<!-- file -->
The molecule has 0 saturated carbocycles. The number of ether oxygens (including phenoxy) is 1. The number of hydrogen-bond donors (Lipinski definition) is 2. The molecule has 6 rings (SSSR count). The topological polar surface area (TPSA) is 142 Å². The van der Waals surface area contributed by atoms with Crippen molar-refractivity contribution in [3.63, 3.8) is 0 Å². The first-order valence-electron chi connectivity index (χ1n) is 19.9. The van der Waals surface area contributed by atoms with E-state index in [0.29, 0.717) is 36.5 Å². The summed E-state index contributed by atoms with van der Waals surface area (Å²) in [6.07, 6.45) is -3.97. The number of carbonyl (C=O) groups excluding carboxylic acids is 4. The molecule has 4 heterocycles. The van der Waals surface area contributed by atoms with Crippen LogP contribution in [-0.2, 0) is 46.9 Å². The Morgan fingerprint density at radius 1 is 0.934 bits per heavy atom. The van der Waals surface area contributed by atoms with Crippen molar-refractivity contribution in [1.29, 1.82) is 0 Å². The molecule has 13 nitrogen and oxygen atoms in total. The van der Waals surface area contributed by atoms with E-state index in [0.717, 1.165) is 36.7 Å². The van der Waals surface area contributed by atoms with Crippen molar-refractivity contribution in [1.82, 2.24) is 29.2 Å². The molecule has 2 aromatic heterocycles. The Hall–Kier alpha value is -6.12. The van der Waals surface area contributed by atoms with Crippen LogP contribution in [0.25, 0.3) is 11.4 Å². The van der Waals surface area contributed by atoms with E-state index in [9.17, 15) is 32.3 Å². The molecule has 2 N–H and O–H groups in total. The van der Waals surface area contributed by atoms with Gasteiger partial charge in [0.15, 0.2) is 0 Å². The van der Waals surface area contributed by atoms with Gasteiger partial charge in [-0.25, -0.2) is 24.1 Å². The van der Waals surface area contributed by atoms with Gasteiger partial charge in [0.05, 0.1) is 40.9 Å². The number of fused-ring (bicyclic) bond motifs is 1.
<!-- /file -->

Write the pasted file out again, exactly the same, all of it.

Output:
The molecule has 0 saturated carbocycles. The number of ether oxygens (including phenoxy) is 1. The number of hydrogen-bond donors (Lipinski definition) is 2. The molecule has 6 rings (SSSR count). The topological polar surface area (TPSA) is 142 Å². The van der Waals surface area contributed by atoms with Crippen molar-refractivity contribution in [3.63, 3.8) is 0 Å². The first-order valence-electron chi connectivity index (χ1n) is 19.9. The van der Waals surface area contributed by atoms with E-state index in [0.29, 0.717) is 36.5 Å². The summed E-state index contributed by atoms with van der Waals surface area (Å²) in [6.07, 6.45) is -3.97. The number of carbonyl (C=O) groups excluding carboxylic acids is 4. The molecule has 4 heterocycles. The van der Waals surface area contributed by atoms with Crippen LogP contribution in [-0.2, 0) is 46.9 Å². The Morgan fingerprint density at radius 1 is 0.934 bits per heavy atom. The van der Waals surface area contributed by atoms with Crippen molar-refractivity contribution in [1.29, 1.82) is 0 Å². The molecule has 13 nitrogen and oxygen atoms in total. The van der Waals surface area contributed by atoms with E-state index in [0.717, 1.165) is 36.7 Å². The van der Waals surface area contributed by atoms with Crippen molar-refractivity contribution in [1.82, 2.24) is 29.2 Å². The molecule has 2 aromatic heterocycles. The Hall–Kier alpha value is -6.12. The van der Waals surface area contributed by atoms with Crippen LogP contribution in [0.25, 0.3) is 11.4 Å². The van der Waals surface area contributed by atoms with E-state index in [9.17, 15) is 32.3 Å². The molecule has 2 N–H and O–H groups in total. The van der Waals surface area contributed by atoms with Gasteiger partial charge in [0.15, 0.2) is 0 Å². The van der Waals surface area contributed by atoms with Gasteiger partial charge in [-0.25, -0.2) is 24.1 Å². The van der Waals surface area contributed by atoms with Gasteiger partial charge in [0.05, 0.1) is 40.9 Å². The number of fused-ring (bicyclic) bond motifs is 1.